Monday, 28 August 2017 : 21st Week of Ordinary Time, Memorial of St. Augustine, Bishop and Doctor of the Church (Homily and Scripture Reflections)

Liturgical Colour : White

Dear brothers and sisters in Christ, on this day we listened to God speaking to the people, condemning the Pharisees and the teachers of the Law for their hypocrisy in their faith, in how they have not been truly faithful to God, and how they have not obeyed God in His laws and commandments, through their mistaken interpretation and application of the Law entrusted to them as the teachers and the leaders of the people of God.

That is because the Pharisees and the teachers of the Law had not been faithful in keeping the commandments, and their duty was to ensure that the people of God obeyed those laws and through those laws learn to love the Lord as He had commanded, and then show the same love towards their fellow men and women. That is the essence of the Law which the Lord Jesus had spoken to His people and revealed to them, as the real intention of the Law God gave to them.

Yet, the Pharisees and the teachers of the Law misused their authority and teachings to suit their own desires and to seek their own personal and worldly glory. They used the Law to suit their own needs and wants, and allowing certain practices that were not in line with the Law, but which brought about convenience to them, as well as benefits. They turned around a blind eye to unlawful practices and wickedness, including those of their own, and yet punished those who genuinely and sincerely desiring to love God.

Yes, they closed the gates of salvation to those who needed it most, by turning away prostitutes, tax collectors and other sinners, whom they despised, looked down upon, and sneered on. They themselves did not practice the Law of God and did not have the love of God in themselves, but they wanted to look down on others just because they thought that those people did not deserve to be saved because of their sins.

How is this relevant to all of us, brothers and sisters in Christ? The message of the Scripture passages today is that each and every one of us as Christians must not follow what the Pharisees and the teachers of the Law had done. We must not think that all of us are better than others and that certain people are beyond God’s grace and salvation, for it is God’s prerogative to judge the soul of a person and not us.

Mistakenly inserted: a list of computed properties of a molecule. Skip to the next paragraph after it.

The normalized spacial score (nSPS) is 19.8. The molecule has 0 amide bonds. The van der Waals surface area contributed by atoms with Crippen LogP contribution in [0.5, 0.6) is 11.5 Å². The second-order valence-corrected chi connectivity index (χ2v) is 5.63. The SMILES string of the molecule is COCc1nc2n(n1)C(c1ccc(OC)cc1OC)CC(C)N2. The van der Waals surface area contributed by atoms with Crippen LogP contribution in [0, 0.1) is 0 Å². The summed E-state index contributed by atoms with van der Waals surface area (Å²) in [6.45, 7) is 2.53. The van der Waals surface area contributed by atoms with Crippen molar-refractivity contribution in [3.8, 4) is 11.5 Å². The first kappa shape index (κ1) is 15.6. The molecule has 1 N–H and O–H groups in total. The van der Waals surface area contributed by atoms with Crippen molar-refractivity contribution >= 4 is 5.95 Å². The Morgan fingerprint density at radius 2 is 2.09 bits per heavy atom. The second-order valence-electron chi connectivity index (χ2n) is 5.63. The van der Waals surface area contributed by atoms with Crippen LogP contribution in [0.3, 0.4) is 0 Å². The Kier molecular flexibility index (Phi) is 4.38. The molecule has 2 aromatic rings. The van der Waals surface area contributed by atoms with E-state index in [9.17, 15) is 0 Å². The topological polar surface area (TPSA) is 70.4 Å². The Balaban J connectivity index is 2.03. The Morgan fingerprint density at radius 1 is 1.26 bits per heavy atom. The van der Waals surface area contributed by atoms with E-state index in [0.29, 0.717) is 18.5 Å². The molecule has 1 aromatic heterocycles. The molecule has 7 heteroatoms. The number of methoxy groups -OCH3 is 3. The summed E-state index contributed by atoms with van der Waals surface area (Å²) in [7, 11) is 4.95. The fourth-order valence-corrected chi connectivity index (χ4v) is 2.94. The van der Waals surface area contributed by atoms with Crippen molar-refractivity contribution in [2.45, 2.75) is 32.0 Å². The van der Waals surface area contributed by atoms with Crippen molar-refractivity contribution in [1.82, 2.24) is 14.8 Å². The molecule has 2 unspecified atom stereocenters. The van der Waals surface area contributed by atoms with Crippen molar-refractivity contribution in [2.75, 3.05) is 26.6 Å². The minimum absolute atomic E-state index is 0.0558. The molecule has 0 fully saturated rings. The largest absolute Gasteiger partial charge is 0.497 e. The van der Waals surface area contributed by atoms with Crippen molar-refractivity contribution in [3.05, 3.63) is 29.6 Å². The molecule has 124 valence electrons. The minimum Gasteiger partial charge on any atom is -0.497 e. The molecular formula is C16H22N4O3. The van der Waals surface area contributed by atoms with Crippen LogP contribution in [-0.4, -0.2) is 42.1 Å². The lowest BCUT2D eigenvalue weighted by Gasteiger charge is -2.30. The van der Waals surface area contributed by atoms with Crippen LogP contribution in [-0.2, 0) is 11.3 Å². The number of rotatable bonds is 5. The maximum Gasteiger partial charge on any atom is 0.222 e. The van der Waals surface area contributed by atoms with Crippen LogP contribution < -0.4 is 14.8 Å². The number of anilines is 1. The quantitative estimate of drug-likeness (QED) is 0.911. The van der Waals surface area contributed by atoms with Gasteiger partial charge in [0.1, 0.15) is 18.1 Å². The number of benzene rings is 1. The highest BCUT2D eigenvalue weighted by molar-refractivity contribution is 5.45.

And these readings we heard today perfectly match the holy saint whose feast we celebrate today, as we remember together the memory of St. Augustine of Hippo, a holy bishop and a well-known saint, known for his many works and writings in various matters of the faith, so much so that he was considered among the four original Doctors of the Church, whose contributions to the Church was indeed immense.

Yet, how many of us know that St. Augustine of Hippo was also a sinner, especially in his involvement with the Manichaean heresy and how he spent his early life in debauchery and wickedness, seeking the glory and the pleasures of the world, and certainly no one would have thought that St. Augustine, then a pagan philosopher whose life was filled with sin and wickedness, would be a Christian one day, less still a saint.

It was by the ceaseless prayers and efforts of his mother, St. Monica, a devout Christian, who prayed daily for his sake, and for the conversion of his soul, that God called St. Augustine to his service. St. Augustine of Hippo yearned in his heart to seek for fulfilment which he was unable to attain through all of his worldly pursuits for knowledge, for worldly glory and power, for the pleasures of the body and others.

Thus, eventually St. Augustine made a complete turnaround in his life, repenting from his past sins, and under the tutelage of another great saint, St. Ambrose of Milan, who would also be counted together with St. Augustine as one of the four original Doctors of the Church, St. Augustine was baptised as a Christian, and henceforth walked on the path that God had set for him.

From what we have heard in the Scripture passages today, and what we have heard in the story of St. Augustine of Hippo, a great sinner turned a great saint, much as St. Paul the Apostle himself was a great enemy of the Church and the faithful before his conversion, we see how God through His Church transformed men and women who were once sinners into saints and holy people, through the transformation of those who were willing to repent wholeheartedly from their sins, and opening themselves to God’s love and grace.

It means that as Christians all of us must not be like the Pharisees and the teachers of the Law who despised those they deemed to be sinners and unworthy, but instead, we must love them and embrace them, and most importantly, we must call them to repentance and forgiveness for their sins through that sincere repentance.

All of us are also sinners, all in need of repentance and then God’s mercy. Therefore, let us all open our hearts and minds, allowing God to do His work in us, and through us as well, that by our work and effort, we may call ever more souls towards God and His light, delivering them from the darkness of sin and thus saving them from the fires of hell.

May the Lord bless us all His Church, that all of us who are sinners may come ever closer to Him, and have that strong desire in us to sin no more and to repent, wholeheartedly turning ourselves to His way. Let us all also help one another in our journey towards God, that in the end, no one will be lost from God, and all of us will receive from Him, the gift of eternal life. St. Augustine of Hippo, pray for us sinners. Amen.

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